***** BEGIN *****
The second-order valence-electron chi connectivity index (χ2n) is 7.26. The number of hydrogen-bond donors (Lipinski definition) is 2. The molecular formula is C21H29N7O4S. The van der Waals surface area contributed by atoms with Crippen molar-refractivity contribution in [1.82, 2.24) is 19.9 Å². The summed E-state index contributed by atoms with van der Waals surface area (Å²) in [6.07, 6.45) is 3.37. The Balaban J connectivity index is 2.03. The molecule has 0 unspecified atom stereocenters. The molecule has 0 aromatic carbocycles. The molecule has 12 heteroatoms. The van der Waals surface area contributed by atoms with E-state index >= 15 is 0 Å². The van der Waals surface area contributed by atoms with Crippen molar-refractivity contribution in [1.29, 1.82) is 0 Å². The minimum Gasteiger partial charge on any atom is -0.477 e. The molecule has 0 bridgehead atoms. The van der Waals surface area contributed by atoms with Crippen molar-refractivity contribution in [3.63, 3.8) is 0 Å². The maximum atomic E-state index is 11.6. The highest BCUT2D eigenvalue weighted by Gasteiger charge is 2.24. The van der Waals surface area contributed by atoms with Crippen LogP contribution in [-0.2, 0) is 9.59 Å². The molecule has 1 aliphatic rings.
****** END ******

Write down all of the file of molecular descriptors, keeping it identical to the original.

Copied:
The second-order valence-electron chi connectivity index (χ2n) is 7.26. The number of hydrogen-bond donors (Lipinski definition) is 2. The molecular formula is C21H29N7O4S. The van der Waals surface area contributed by atoms with Crippen molar-refractivity contribution in [1.82, 2.24) is 19.9 Å². The summed E-state index contributed by atoms with van der Waals surface area (Å²) in [6.07, 6.45) is 3.37. The Balaban J connectivity index is 2.03. The molecule has 0 unspecified atom stereocenters. The molecule has 0 aromatic carbocycles. The molecule has 12 heteroatoms. The van der Waals surface area contributed by atoms with E-state index >= 15 is 0 Å². The van der Waals surface area contributed by atoms with Crippen molar-refractivity contribution in [1.29, 1.82) is 0 Å². The minimum Gasteiger partial charge on any atom is -0.477 e. The molecule has 0 bridgehead atoms. The van der Waals surface area contributed by atoms with Crippen molar-refractivity contribution in [3.63, 3.8) is 0 Å². The maximum atomic E-state index is 11.6. The highest BCUT2D eigenvalue weighted by Gasteiger charge is 2.24. The van der Waals surface area contributed by atoms with Crippen LogP contribution in [-0.2, 0) is 9.59 Å². The molecule has 1 aliphatic rings.